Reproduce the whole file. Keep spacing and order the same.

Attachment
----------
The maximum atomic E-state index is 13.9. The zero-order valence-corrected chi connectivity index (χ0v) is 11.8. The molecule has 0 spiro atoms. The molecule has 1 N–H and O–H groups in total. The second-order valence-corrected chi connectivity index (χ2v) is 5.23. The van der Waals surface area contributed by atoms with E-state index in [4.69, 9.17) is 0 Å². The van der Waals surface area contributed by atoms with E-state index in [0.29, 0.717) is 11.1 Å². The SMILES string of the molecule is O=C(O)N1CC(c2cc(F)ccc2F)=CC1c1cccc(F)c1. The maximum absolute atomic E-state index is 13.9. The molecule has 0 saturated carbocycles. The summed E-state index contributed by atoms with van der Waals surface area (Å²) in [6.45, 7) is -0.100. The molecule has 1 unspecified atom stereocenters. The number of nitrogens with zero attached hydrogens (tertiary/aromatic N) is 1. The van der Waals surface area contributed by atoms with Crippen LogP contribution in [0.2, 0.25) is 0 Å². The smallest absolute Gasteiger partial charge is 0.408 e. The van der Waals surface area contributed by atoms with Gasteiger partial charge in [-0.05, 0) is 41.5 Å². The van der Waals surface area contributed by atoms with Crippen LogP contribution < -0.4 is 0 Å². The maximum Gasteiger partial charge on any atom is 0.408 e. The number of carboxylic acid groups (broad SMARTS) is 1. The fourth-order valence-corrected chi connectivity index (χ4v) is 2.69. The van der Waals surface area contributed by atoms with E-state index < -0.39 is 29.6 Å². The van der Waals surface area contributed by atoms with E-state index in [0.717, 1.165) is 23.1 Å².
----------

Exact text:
The maximum atomic E-state index is 13.9. The zero-order valence-corrected chi connectivity index (χ0v) is 11.8. The molecule has 0 spiro atoms. The molecule has 1 N–H and O–H groups in total. The second-order valence-corrected chi connectivity index (χ2v) is 5.23. The van der Waals surface area contributed by atoms with E-state index in [4.69, 9.17) is 0 Å². The van der Waals surface area contributed by atoms with E-state index in [0.29, 0.717) is 11.1 Å². The SMILES string of the molecule is O=C(O)N1CC(c2cc(F)ccc2F)=CC1c1cccc(F)c1. The maximum absolute atomic E-state index is 13.9. The molecule has 0 saturated carbocycles. The summed E-state index contributed by atoms with van der Waals surface area (Å²) in [6.45, 7) is -0.100. The molecule has 1 unspecified atom stereocenters. The number of nitrogens with zero attached hydrogens (tertiary/aromatic N) is 1. The van der Waals surface area contributed by atoms with Crippen LogP contribution in [0.2, 0.25) is 0 Å². The smallest absolute Gasteiger partial charge is 0.408 e. The van der Waals surface area contributed by atoms with Gasteiger partial charge in [-0.05, 0) is 41.5 Å². The van der Waals surface area contributed by atoms with Crippen LogP contribution < -0.4 is 0 Å². The maximum Gasteiger partial charge on any atom is 0.408 e. The number of carboxylic acid groups (broad SMARTS) is 1. The fourth-order valence-corrected chi connectivity index (χ4v) is 2.69. The van der Waals surface area contributed by atoms with E-state index < -0.39 is 29.6 Å². The van der Waals surface area contributed by atoms with E-state index in [0.717, 1.165) is 23.1 Å².